Aquino Urges Passage of Modified FOI Bill

6 January 2012

President Benigno Aquino has approved his version of freedom of information legislation, altering it to drop a proposal for an information commission.

The president’s recommendation for congressional approval was heralded as yet another sign of potential progress toward enactment.  The elimination of a commission clause did not distress supporters because they expect that the alternative of FOI administration through an existing ombudsman will be effective.

The announcement came after Aquino met for several hours Jan. 4 with Secretaries Florencio Abad, Rene Almendras, Ricky Carandang, Edwin Lacierda and Undersecretary Manuel L. Quezon III to discuss the details of the bill.

The president told them “ ‘to push ahead’ ” with the FOI bill, Quezon said at a press briefing. Aquino thought the proposed information commission would add another layer of bureaucracy, Quezon said, according to media reports such as one by the Philippines News Agency, another by GMA News, and one by The Philippines Star.

Aquino supported a FOI bill when he ran for President in the May 2010, but since then has been criticized for inaction during a period in which he regularly expressed concerns about the bill. When his support for a bill drafted by his advisers was revealed in December, supporters of FOI legislation chose to support it, despite their own reservations about its limitations. (See previous FreeedomInfo.org report.)

 “Basically, everyone has been asking where does the President stand on this? Does the President have any more reservations or questions or is he getting in the way of this? And I think this is as categorical an answer as everyone has wanted to hear and he is saying ‘push ahead’,” Quezon said.

Deputy House Speaker Lorenzo Tañada, a FOI supporter, said later in a statement, “Together with the champions and advocates in the House, I will organize talks with the Speaker and the committee on public information chair for the next concrete steps and definite timeline.” Quezon said the Aquino administration will submit its proposals as amendments to the Tañada bill.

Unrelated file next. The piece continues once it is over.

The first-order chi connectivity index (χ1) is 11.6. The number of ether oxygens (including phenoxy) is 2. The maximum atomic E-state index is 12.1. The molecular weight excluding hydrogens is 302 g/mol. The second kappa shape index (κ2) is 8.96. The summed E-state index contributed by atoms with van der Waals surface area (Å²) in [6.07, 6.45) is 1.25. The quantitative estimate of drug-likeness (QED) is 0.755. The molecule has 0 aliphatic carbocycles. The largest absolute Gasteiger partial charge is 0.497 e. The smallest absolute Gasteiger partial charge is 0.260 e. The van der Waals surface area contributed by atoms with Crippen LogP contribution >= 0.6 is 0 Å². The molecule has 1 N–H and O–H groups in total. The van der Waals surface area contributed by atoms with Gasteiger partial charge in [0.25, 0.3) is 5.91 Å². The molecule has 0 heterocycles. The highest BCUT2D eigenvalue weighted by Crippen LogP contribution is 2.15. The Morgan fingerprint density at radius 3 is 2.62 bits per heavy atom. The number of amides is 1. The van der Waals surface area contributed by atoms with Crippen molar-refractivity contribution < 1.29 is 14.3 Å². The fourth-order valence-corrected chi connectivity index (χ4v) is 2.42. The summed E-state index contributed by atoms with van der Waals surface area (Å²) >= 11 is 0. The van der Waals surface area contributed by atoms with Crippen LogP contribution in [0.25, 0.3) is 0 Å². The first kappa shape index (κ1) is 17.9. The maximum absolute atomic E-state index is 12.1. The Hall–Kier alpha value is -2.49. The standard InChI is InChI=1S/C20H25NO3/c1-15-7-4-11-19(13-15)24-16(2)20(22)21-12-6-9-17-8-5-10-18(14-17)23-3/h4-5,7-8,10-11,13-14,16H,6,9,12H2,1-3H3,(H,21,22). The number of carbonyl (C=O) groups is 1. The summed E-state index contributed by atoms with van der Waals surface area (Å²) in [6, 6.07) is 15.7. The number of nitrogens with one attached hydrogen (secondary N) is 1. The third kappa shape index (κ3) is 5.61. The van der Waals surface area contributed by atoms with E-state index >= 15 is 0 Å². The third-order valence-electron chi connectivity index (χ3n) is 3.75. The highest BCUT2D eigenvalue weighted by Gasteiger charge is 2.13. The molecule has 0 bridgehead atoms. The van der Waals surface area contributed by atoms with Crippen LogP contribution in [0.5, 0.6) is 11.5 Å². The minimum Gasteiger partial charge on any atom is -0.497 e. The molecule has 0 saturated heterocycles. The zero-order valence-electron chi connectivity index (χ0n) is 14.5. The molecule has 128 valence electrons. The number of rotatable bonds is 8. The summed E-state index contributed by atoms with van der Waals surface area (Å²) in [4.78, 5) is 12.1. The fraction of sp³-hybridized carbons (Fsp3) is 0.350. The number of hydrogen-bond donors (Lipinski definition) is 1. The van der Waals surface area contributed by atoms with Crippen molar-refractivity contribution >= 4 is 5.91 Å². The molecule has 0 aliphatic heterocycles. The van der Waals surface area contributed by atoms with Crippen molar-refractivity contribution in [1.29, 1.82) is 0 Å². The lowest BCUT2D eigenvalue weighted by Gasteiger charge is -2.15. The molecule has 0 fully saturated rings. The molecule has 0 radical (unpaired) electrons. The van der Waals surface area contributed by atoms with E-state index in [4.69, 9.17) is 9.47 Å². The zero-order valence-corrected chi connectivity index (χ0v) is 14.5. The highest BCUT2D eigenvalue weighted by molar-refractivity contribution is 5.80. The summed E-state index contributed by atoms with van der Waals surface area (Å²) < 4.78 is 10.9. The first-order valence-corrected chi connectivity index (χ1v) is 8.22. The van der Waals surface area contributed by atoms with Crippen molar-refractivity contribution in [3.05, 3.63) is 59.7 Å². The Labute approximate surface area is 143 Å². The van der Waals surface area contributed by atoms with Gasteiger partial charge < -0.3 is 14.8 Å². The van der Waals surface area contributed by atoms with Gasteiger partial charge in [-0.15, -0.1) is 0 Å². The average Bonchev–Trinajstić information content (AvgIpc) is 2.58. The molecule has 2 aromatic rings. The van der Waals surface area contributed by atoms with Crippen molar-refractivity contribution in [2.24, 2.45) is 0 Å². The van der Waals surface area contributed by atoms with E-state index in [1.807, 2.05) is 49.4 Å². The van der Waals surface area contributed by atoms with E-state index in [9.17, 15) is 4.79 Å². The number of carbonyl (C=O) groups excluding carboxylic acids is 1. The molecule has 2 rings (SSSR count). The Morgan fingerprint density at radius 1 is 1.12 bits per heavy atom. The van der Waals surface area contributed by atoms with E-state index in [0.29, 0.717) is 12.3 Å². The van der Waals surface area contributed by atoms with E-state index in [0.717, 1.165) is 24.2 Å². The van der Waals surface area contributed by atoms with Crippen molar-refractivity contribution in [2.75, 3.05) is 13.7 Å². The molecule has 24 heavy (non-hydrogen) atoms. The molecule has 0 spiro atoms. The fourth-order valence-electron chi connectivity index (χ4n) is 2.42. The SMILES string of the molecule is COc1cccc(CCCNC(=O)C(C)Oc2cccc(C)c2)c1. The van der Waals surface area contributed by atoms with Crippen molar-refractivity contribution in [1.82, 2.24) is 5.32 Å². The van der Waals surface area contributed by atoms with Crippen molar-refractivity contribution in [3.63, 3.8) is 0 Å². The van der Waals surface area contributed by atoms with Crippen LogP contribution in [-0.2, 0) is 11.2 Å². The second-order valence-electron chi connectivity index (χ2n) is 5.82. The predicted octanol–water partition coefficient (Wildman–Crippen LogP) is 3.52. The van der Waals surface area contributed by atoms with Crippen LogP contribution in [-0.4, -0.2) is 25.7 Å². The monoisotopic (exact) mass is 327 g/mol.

Eastern Samar Rep. Ben Evardone, chairperson of the House committee on public information, told GMA News that said he sees the smooth passage of the FOI bill at the committee level and at the plenary once the Palace submits its version to Congress.
 
“We have been very anxious of this development. This will definitely hasten the approval of the FOI bill,” Evardone said.  “It does not mean that we will adopt it hook, line and sinker,” he also told GMA News.

Aurora Representative Juan Edgardo Angara said, “Hopefully now, it will speed up the process of FOI’s passage. If passed, it will be a quantum leap in the fight for good government and it may be his most lasting legacy.” 
 
Senate Majority Leader Vicente Sotto III said “it is about time” to act on the measure.

Buyan Muna Rep. Teddy Casino, a leading FOI bill sponsor,  welcomed the “super belated” Aquino proposal,  but said that it “may still contain too many exceptions so as to render the law ineffective and toothless,” according to an article which reviews criticisms of the bill in bulatlat.com.

Loss of Commission Not Considered a Problem

The information commission was included in the version developed by Aquino’s advisers, but his opposition to it did not disturb FOI supporters.  

The bicameral version that came close to passage in June 2012, and which is the basis for most of the bills in the Lower House and the Senate, identifies the existing Office of the Ombudsman as the independent appeals body.

In a recent rating exercise using a system development by the Centre for Law and Democracy, a nongovernmental group based in Canada, the ombudsman system actually scored better than the information commission idea.  The Ombudsman is a constitutional body with high degree of independence and strong investigative, administrative, and prosecutorial powers.

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